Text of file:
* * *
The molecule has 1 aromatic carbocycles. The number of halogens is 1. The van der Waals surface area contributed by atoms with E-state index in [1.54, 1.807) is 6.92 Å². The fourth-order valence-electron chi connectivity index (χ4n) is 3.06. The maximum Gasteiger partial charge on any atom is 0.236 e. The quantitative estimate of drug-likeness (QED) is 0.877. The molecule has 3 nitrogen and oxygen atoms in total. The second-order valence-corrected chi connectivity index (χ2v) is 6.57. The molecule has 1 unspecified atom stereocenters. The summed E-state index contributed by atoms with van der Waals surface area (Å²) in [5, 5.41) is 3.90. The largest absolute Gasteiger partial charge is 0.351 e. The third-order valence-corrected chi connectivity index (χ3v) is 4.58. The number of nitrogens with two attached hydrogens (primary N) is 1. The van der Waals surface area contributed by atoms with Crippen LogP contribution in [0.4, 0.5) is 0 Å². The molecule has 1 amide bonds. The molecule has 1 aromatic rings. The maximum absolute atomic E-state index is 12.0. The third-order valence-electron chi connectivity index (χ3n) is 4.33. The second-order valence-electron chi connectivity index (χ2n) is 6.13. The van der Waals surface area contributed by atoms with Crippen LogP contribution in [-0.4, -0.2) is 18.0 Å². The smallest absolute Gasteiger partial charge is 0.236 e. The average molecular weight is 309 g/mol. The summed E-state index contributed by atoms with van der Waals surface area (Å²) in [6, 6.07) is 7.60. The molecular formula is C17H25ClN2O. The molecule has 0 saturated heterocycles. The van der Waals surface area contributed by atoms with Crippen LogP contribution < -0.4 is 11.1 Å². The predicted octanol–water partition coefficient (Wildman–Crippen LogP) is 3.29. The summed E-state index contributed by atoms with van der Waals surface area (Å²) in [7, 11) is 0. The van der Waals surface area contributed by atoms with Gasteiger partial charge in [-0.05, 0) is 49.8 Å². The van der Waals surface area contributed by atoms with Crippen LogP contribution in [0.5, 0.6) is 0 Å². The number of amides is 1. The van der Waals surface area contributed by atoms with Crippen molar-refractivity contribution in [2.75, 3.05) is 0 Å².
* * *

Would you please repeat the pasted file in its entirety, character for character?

The molecule has 1 aromatic carbocycles. The number of halogens is 1. The van der Waals surface area contributed by atoms with E-state index in [1.54, 1.807) is 6.92 Å². The fourth-order valence-electron chi connectivity index (χ4n) is 3.06. The maximum Gasteiger partial charge on any atom is 0.236 e. The quantitative estimate of drug-likeness (QED) is 0.877. The molecule has 3 nitrogen and oxygen atoms in total. The second-order valence-corrected chi connectivity index (χ2v) is 6.57. The molecule has 1 unspecified atom stereocenters. The summed E-state index contributed by atoms with van der Waals surface area (Å²) in [5, 5.41) is 3.90. The largest absolute Gasteiger partial charge is 0.351 e. The third-order valence-corrected chi connectivity index (χ3v) is 4.58. The number of nitrogens with two attached hydrogens (primary N) is 1. The van der Waals surface area contributed by atoms with Crippen LogP contribution in [0.4, 0.5) is 0 Å². The molecule has 1 amide bonds. The molecule has 1 aromatic rings. The maximum absolute atomic E-state index is 12.0. The third-order valence-electron chi connectivity index (χ3n) is 4.33. The second-order valence-electron chi connectivity index (χ2n) is 6.13. The van der Waals surface area contributed by atoms with Crippen LogP contribution in [-0.4, -0.2) is 18.0 Å². The smallest absolute Gasteiger partial charge is 0.236 e. The average molecular weight is 309 g/mol. The summed E-state index contributed by atoms with van der Waals surface area (Å²) in [6, 6.07) is 7.60. The molecular formula is C17H25ClN2O. The molecule has 0 saturated heterocycles. The van der Waals surface area contributed by atoms with Crippen LogP contribution < -0.4 is 11.1 Å². The predicted octanol–water partition coefficient (Wildman–Crippen LogP) is 3.29. The summed E-state index contributed by atoms with van der Waals surface area (Å²) in [7, 11) is 0. The van der Waals surface area contributed by atoms with Gasteiger partial charge in [-0.05, 0) is 49.8 Å². The van der Waals surface area contributed by atoms with Crippen LogP contribution in [0.5, 0.6) is 0 Å². The number of amides is 1. The van der Waals surface area contributed by atoms with Crippen molar-refractivity contribution in [2.75, 3.05) is 0 Å².